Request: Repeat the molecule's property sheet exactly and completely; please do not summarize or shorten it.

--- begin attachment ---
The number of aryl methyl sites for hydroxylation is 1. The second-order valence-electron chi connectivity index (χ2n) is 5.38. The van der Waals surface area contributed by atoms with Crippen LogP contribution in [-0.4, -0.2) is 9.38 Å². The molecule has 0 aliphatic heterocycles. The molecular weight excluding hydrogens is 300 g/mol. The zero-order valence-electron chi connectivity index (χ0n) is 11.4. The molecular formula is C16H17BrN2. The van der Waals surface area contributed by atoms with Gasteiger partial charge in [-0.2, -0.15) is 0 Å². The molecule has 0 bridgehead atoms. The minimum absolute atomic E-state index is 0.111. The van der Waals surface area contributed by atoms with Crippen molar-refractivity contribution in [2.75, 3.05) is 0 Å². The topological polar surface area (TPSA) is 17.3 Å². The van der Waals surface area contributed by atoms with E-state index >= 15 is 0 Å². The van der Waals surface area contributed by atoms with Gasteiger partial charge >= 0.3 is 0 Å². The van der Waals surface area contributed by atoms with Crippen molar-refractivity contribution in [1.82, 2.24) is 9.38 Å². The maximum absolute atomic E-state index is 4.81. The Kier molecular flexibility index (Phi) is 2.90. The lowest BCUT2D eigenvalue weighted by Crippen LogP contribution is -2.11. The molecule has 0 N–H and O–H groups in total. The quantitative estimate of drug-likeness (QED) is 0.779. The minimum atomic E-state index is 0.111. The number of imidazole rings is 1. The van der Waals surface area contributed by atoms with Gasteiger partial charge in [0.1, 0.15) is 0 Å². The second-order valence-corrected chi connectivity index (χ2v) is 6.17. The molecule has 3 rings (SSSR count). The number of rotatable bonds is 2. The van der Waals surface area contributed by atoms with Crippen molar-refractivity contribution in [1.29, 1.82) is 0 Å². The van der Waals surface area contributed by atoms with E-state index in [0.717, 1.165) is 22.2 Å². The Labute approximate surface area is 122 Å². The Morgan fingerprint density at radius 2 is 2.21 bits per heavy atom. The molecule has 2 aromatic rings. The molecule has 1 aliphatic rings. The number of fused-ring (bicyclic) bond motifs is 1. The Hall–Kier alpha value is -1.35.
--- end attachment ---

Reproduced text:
The number of aryl methyl sites for hydroxylation is 1. The second-order valence-electron chi connectivity index (χ2n) is 5.38. The van der Waals surface area contributed by atoms with Crippen LogP contribution in [-0.4, -0.2) is 9.38 Å². The molecule has 0 aliphatic heterocycles. The molecular weight excluding hydrogens is 300 g/mol. The zero-order valence-electron chi connectivity index (χ0n) is 11.4. The molecular formula is C16H17BrN2. The van der Waals surface area contributed by atoms with Gasteiger partial charge in [-0.2, -0.15) is 0 Å². The molecule has 0 bridgehead atoms. The minimum absolute atomic E-state index is 0.111. The van der Waals surface area contributed by atoms with Crippen molar-refractivity contribution in [2.75, 3.05) is 0 Å². The topological polar surface area (TPSA) is 17.3 Å². The van der Waals surface area contributed by atoms with E-state index >= 15 is 0 Å². The van der Waals surface area contributed by atoms with Gasteiger partial charge >= 0.3 is 0 Å². The van der Waals surface area contributed by atoms with Crippen molar-refractivity contribution in [1.82, 2.24) is 9.38 Å². The maximum absolute atomic E-state index is 4.81. The Kier molecular flexibility index (Phi) is 2.90. The lowest BCUT2D eigenvalue weighted by Crippen LogP contribution is -2.11. The molecule has 0 N–H and O–H groups in total. The quantitative estimate of drug-likeness (QED) is 0.779. The minimum atomic E-state index is 0.111. The number of imidazole rings is 1. The van der Waals surface area contributed by atoms with Gasteiger partial charge in [0.1, 0.15) is 0 Å². The second-order valence-corrected chi connectivity index (χ2v) is 6.17. The molecule has 3 rings (SSSR count). The number of rotatable bonds is 2. The van der Waals surface area contributed by atoms with Crippen molar-refractivity contribution in [1.29, 1.82) is 0 Å². The van der Waals surface area contributed by atoms with E-state index in [0.717, 1.165) is 22.2 Å². The Labute approximate surface area is 122 Å². The Morgan fingerprint density at radius 2 is 2.21 bits per heavy atom. The molecule has 2 aromatic rings. The molecule has 1 aliphatic rings. The number of fused-ring (bicyclic) bond motifs is 1. The Hall–Kier alpha value is -1.35.